Doc Edge: I’d distinguish modern genetic technology in general from the specific examples mentioned. Genetic technology in general is full of amazing achievements, like modern sequencing and CRISPR gene editing. But in any situation where there is a strong desire for a technical fix to a complicated problem, there is a danger of acting too hastily or overselling—even when all actors have the very best intentions. I feel like my role as a geneticist is to try to figure out what is possible now and what might be possible in the future—and importantly, to do my best to think through some of the implications and state them as clearly as possible. The conversations are bigger than me and require expertise beyond what any one person has.

C. Brandon Ogbunu: Correctly, we tend to separate the ethical issues from the technical ones. That is, whether we should embrace a new technology is its own discussion. But what I often say is that sometimes the technical is the ethical. A lot of these technologies, that institutions and people are eager to put into action, are based on false promises with huge technical and scientific challenges. For example, polygenic scores are a powerful new tool to determine risk for certain complex phenotypes. But are they loaded with so many caveats that their general use for embryo selection cannot be justified. 

Are you a fan of science fiction? What are some of your favorite stories? 

Doc Edge: I’m inclined to say something like “as much as the next person,” but that’s probably only true if the next person is a huge nerd. I don’t go to conventions or anything, but I do enjoy sci-fi. Last year I read Le Guin’s The Dispossessed for the first time and really enjoyed it.

C. Brandon Ogbunu: I’d say that I’m somewhere between a fan and a superfan. As in: I don’t quite go to conventions and subscribe to zines, but I read many novels and have watched many films. My love of science fiction is a nontrivial part of my identity.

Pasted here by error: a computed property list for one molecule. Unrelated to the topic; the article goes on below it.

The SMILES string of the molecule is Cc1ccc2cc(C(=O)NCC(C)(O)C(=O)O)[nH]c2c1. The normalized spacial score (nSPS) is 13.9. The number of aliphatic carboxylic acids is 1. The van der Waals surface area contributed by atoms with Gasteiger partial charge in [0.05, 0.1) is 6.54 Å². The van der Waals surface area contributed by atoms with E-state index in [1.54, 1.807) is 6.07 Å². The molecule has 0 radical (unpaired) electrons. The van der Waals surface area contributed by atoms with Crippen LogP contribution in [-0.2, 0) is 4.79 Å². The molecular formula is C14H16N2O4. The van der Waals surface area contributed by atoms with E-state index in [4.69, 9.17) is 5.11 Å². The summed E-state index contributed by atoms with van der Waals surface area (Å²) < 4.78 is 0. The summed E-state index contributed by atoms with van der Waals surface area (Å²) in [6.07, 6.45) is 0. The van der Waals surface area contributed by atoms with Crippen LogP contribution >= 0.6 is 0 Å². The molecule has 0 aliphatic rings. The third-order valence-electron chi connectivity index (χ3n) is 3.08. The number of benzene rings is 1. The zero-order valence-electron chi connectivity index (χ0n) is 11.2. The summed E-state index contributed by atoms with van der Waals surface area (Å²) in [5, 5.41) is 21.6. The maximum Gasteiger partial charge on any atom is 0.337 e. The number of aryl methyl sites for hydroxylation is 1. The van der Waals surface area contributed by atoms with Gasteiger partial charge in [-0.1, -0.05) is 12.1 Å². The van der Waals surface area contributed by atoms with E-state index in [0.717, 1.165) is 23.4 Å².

As far as favorites…there are so many. I’m especially inspired by Black science-fiction writers like Octavia Butler and Samuel Delaney. But I embrace other classics, like the works of Ursula LeGuin, Frank Herbert, and Phillip K. Dick. 

And leaving books, I confess that I’m a fan of the big franchises like Star Wars and Star Trek. But one of my hobbies is to find random weird science-fiction that speaks to me. For example, Fantastic Planet is a relatively obscure French animated science-fiction film that I love. I think different cultures and corners of the world have interesting things to say about society and the future. 

What do you think about the bridge between science and science fiction?

Doc Edge: I’m not sure how to answer in general, particularly given how diverse the approaches to science within sci-fi are. I’ll say that in my favorite sci-fi, the science being fictionalized might be interesting in itself, but the point of it is to expose something about our own world. That’s certainly true of Gattaca.

C. Brandon Ogbunu: The “science” in science-fiction has always been a tricky one. Like we suggest in the paper, science-fiction doesn’t need to be technically accurate to be a very effective piece of work. I find that when scientists criticize science-fiction on technical grounds, they are mostly missing the point. Of course, there are instances when the scientific errors are so egregious that it creates a plothole, but this is usually not the case. And I think scientists should embrace the fictional world as an experimental playpen for ideas that are too risky or bold to test in the real world. I think Gattaca was an example of this done very well. Our new work demonstrates what happens when art decides to explore ideas that society isn’t mature to grapple with yet. My hope is that this interface between science and popular culture is something that grows.